I receive a lot of questions from couples planning their weddings. From how to choose vendors, to what are the best venues, and do you really need two photographers. Because of this I thought it would be fun to start an advice column. I will be answering the questions that I can and will be pulling from my vendor friends for other categories like floral, paper, or planning questions. Feel free to leave comments at the bottom of this post or email me at Gillian@acoastalbride.com if there is a topic you want to see covered!
I am going to be kicking things off with a bang for this first wedding wisdom post. Today’s topic: You don’t need photos of your entire reception. I was a wedding photographer for 8 years, shooting my first wedding at the ripe age of 21. After capturing 100+ weddings I can say that once the cake is cut, the first dances danced, and the toasts cheered you can end photography coverage. In theory it sounds like a great idea to have those late night dancing photos. But with an open bar there is no such thing as a wedding that doesn’t get out of control. Guests get sweaty and often muddy dancing in a tent when the dance floor is outside and placed over grass. The photos everyone gushes over on Pinterest, Instagram, and here on this blog are taken during the day. It is far more important to pay for photography coverage in the beginning half of your wedding day. The family photos, ceremony, and couple portraits are the images you and your future children will cherish. The majority of wedding schedules cram these important images into a quick 3 hours, while reception dancing often spans 4-5 hours. You hired your photographer for the magical images they create. So give them the time to capture these images for you. You want to look back and remember the elegance and emotion of your wedding day… not that one groomsman who got up on the bandstand. In my years of photography I have never had a couple order prints from the dancing portion of their wedding. You also will never put these photos in your album or frame them in your house. If photos aren’t printed or placed in an album suddenly you realize, what was the point of them?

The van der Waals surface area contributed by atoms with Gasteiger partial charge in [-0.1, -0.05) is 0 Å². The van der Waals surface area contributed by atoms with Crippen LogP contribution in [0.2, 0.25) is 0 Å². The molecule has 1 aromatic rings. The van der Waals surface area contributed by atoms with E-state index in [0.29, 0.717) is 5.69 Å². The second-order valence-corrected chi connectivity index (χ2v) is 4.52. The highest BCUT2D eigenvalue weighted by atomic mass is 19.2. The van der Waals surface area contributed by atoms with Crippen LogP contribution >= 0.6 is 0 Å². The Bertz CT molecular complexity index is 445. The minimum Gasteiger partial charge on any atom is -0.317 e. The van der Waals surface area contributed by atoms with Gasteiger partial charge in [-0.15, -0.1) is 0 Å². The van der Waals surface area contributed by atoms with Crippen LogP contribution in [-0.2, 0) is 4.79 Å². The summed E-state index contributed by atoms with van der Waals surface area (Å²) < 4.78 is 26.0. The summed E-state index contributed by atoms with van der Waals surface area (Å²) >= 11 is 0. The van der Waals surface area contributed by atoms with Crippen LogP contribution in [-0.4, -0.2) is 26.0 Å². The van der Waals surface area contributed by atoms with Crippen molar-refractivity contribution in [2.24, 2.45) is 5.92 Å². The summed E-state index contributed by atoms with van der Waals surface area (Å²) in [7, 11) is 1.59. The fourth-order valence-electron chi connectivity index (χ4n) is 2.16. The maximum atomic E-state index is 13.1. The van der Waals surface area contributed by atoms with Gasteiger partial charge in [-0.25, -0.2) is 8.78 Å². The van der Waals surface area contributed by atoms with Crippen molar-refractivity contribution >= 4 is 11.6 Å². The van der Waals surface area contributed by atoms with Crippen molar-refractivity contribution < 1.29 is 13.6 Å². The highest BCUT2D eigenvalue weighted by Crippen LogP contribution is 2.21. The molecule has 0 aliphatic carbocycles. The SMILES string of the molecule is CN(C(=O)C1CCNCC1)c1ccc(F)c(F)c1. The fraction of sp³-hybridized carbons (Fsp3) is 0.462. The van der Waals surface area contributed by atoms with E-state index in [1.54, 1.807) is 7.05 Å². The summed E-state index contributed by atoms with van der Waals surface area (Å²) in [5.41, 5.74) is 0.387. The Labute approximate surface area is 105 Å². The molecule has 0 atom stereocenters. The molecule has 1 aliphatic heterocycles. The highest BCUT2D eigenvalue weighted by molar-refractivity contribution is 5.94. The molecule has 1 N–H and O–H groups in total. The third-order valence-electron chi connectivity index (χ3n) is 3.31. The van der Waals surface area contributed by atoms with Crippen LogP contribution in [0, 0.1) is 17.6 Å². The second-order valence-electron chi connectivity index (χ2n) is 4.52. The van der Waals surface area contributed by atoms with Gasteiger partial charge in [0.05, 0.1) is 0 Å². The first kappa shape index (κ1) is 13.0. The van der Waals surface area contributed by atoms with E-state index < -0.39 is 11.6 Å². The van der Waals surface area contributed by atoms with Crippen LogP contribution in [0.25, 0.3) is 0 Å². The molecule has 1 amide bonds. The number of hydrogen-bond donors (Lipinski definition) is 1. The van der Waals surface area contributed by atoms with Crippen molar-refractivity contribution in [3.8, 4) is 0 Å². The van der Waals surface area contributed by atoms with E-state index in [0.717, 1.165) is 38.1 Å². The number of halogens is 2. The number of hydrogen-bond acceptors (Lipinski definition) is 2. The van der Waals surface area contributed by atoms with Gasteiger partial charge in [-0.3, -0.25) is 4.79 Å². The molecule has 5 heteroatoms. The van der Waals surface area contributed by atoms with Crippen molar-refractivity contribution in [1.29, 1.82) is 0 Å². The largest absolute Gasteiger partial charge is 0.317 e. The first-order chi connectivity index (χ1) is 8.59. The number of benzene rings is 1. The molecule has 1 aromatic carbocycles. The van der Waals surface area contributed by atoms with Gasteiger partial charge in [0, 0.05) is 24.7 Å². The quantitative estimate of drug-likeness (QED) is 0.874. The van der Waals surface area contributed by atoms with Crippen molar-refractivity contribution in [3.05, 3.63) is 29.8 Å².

Schedule the important parts of your reception right at the beginning. As you make your entrance into the tent go straight into the first dance, cake cutting, and toasts. Once these moments are finished the rest of the night is open to party and your guests can take over with their iPhones. Before disagreeing with this theory ask yourself, what are the images you loved most from a friends weddings or online? Those are the photos you should spend the most time on during your wedding day. I would love to hear your opinions and questions! Did you like this type of post and would you like to see more wedding advice here in the future? Please sound off in the comments section!
All Images Copyright of Richard Ellis Photography. Please do not reprint without permission.